When it comes to content marketing, metrics matter — at least they should. But according to a recent survey published by the American Marketing Association of America (AMA), many marketers rarely pay attention to analytics.
In fact, although spending on analytics comprises about 6.4% of the average marketer's budget — a figure that's expected to grow to 11.8% by 2018 — most marketers say they rely on analytics only infrequently. Reasons vary, from lack of timely reporting to a simple belief that analytics offered insufficient insight.
It's true: You can easily get bogged down with numbers, and it's tough to wade through all those metrics — especially if you're not actually in marketing. But a data-driven approach is the best way to ensure that your marketing campaigns are as effective and meaningful as possible. That's why it's so important to know which metrics are most relevant to your content marketing strategy.
Key Categories of Metrics
You'll find that all the numbers you can possibly crunch will fit into one of four main categories. As you and your team decide which metrics are most relevant to your company, be sure that you address each of these:
- Consumption metrics. How often are people actually consuming the content you produce? Analytics that fall into this category include rather basic data like page views or click-throughs. Because content marketing can improve your website's SEO, you may first see improvements in your consumption metrics, as more people find your blog posts and landing pages via organic search.
- Sharing metrics. Sometimes referred to as engagement metrics, sharing metrics refer to how often your message is amplified by social sharing, such as retweets or Facebook shares/likes. Some marketing pros warn that these are really "vanity metrics," since they may make us feel like we're making significant progress. Again, as with consumption metrics, sharing metrics are a wonderful place to start, but you'll need more to measure your campaign's efficacy.
- Lead generation metrics. How often do your website visitors share their information so that you can market to them? That conversion from visitor to lead is an important one, because it represents a meaningful — and potentially profitable — engagement with your company. It's important to know not only how and when your visitors become leads, but also the cost associated with lead acquisition.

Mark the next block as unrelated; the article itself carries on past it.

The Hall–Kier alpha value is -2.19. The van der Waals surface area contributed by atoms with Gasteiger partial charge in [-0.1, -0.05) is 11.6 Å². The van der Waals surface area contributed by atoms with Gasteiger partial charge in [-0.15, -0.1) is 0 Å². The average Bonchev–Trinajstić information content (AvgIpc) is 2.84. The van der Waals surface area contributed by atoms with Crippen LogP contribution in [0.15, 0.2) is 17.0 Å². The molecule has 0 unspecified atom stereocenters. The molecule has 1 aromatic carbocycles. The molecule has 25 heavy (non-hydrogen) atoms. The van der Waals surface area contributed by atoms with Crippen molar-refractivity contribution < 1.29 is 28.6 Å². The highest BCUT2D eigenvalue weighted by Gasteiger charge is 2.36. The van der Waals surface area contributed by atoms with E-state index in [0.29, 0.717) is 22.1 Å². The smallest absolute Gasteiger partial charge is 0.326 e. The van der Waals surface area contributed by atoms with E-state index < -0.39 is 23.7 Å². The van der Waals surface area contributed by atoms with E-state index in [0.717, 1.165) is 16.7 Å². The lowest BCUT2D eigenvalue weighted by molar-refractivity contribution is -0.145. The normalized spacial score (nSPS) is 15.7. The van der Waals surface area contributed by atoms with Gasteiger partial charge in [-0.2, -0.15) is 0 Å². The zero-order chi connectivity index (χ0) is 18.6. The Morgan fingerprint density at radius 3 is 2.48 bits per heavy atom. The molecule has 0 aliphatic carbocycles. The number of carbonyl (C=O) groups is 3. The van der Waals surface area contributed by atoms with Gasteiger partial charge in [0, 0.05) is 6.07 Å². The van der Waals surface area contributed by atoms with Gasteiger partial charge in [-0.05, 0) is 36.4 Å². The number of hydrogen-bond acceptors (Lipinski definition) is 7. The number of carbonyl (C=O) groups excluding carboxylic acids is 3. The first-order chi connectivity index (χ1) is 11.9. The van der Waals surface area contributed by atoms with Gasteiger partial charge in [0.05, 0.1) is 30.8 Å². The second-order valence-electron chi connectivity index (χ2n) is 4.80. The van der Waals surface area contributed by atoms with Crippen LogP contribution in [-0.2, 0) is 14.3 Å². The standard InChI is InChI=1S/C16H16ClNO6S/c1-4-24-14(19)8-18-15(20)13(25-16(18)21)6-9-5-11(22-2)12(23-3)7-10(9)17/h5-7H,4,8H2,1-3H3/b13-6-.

- Sales metrics. How and when do your marketing efforts turn into revenue? You'll need to cooperate with your sales team to acquire these metrics, and track both the number of leads who become customers, and the customer lifetime value (CLV). Then you can develop your marketing strategy with your highest-CLV customers in mind.
Deciphering the Numbers
Ultimately your insight will come not from the raw numbers themselves, but from your interpretation and application of the data. Focus on actionable, relevant numbers that will help you make better choices about your marketing, at both granular and strategic levels. A few principles to keep in mind:
- Trends matter. In fact, tracking overall trends is often more useful than getting wrapped up in point metrics. Trends can help you determine patterns in your visitors' habits, so that you can tailor your content (and its delivery method) accordingly.
- Keep your eye on the prize. It's easy to focus on vanity metrics, like your number of Facebook fans or Twitter followers. While these numbers are useful to know, they can also give you a false sense of security. After all, what good are all those new Facebook fans if they never engage with your content or brand?
- Put quality over quantity. You don't need to measure everything. Choose a few key metrics that accurately reflect how your website visitors, leads and customers interact with your brand. As you hone your content marketing strategy, you may realize that you need a few more numbers, or different ones altogether — and that's OK.
- Avoid misattribution. Remember: Your analytics only give you evidence of people's behavior, not their rationale. You can't necessarily attribute a web visitor's behavior to the last point of contact with your company. For example, perhaps a lead became a customer after reading one of your brilliant blog articles. You can't determine that the blog article definitely caused the person to make a purchase; that lead may decided to purchase from you ages ago, but was waiting on budget approval or some external factor.
- Revisit your analytics regularly. You can only act on your analytics if you actually look at them! Set up a reminder on your calendar or schedule monthly meetings to review your content marketing analytics — with your strategy and editorial calendar in hand. You might notice, for instance, that one subject draws the majority of your blog traffic but generates fewer leads. You may decide to develop more compelling offers to go along with that topic.